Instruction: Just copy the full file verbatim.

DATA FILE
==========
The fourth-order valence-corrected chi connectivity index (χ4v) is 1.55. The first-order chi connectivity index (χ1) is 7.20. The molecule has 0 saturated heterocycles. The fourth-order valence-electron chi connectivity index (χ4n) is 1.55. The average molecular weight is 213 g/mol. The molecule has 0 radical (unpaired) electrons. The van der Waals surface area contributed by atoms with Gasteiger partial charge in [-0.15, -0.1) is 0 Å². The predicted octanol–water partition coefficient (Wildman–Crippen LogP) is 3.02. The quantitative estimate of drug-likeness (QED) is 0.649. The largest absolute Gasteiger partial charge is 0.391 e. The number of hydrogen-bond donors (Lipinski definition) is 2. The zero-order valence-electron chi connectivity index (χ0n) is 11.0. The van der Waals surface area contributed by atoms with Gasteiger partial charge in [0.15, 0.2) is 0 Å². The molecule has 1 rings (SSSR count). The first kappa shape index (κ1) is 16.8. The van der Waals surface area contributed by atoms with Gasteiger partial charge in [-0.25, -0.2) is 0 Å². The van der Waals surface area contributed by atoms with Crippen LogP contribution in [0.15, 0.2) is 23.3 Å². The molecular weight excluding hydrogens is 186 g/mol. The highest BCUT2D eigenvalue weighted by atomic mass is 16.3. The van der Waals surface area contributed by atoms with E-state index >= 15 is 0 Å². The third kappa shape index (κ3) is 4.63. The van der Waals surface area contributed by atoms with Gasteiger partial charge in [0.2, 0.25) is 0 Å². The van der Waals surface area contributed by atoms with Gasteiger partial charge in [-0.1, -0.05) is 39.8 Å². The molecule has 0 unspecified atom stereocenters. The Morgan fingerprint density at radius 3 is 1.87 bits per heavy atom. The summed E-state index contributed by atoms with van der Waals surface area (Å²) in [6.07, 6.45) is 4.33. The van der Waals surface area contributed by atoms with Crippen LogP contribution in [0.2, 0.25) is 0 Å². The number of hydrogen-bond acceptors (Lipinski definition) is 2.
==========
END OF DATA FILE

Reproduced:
The fourth-order valence-corrected chi connectivity index (χ4v) is 1.55. The first-order chi connectivity index (χ1) is 7.20. The molecule has 0 saturated heterocycles. The fourth-order valence-electron chi connectivity index (χ4n) is 1.55. The average molecular weight is 213 g/mol. The molecule has 0 radical (unpaired) electrons. The van der Waals surface area contributed by atoms with Gasteiger partial charge in [-0.15, -0.1) is 0 Å². The predicted octanol–water partition coefficient (Wildman–Crippen LogP) is 3.02. The quantitative estimate of drug-likeness (QED) is 0.649. The largest absolute Gasteiger partial charge is 0.391 e. The number of hydrogen-bond donors (Lipinski definition) is 2. The zero-order valence-electron chi connectivity index (χ0n) is 11.0. The van der Waals surface area contributed by atoms with Gasteiger partial charge in [0.15, 0.2) is 0 Å². The molecule has 1 rings (SSSR count). The first kappa shape index (κ1) is 16.8. The van der Waals surface area contributed by atoms with Gasteiger partial charge in [-0.25, -0.2) is 0 Å². The van der Waals surface area contributed by atoms with Crippen LogP contribution in [0.15, 0.2) is 23.3 Å². The molecular weight excluding hydrogens is 186 g/mol. The highest BCUT2D eigenvalue weighted by atomic mass is 16.3. The van der Waals surface area contributed by atoms with E-state index >= 15 is 0 Å². The third kappa shape index (κ3) is 4.63. The van der Waals surface area contributed by atoms with Gasteiger partial charge in [0.2, 0.25) is 0 Å². The van der Waals surface area contributed by atoms with Gasteiger partial charge in [-0.1, -0.05) is 39.8 Å². The molecule has 0 unspecified atom stereocenters. The Morgan fingerprint density at radius 3 is 1.87 bits per heavy atom. The summed E-state index contributed by atoms with van der Waals surface area (Å²) in [6.07, 6.45) is 4.33. The van der Waals surface area contributed by atoms with Crippen LogP contribution in [0.2, 0.25) is 0 Å². The number of hydrogen-bond acceptors (Lipinski definition) is 2.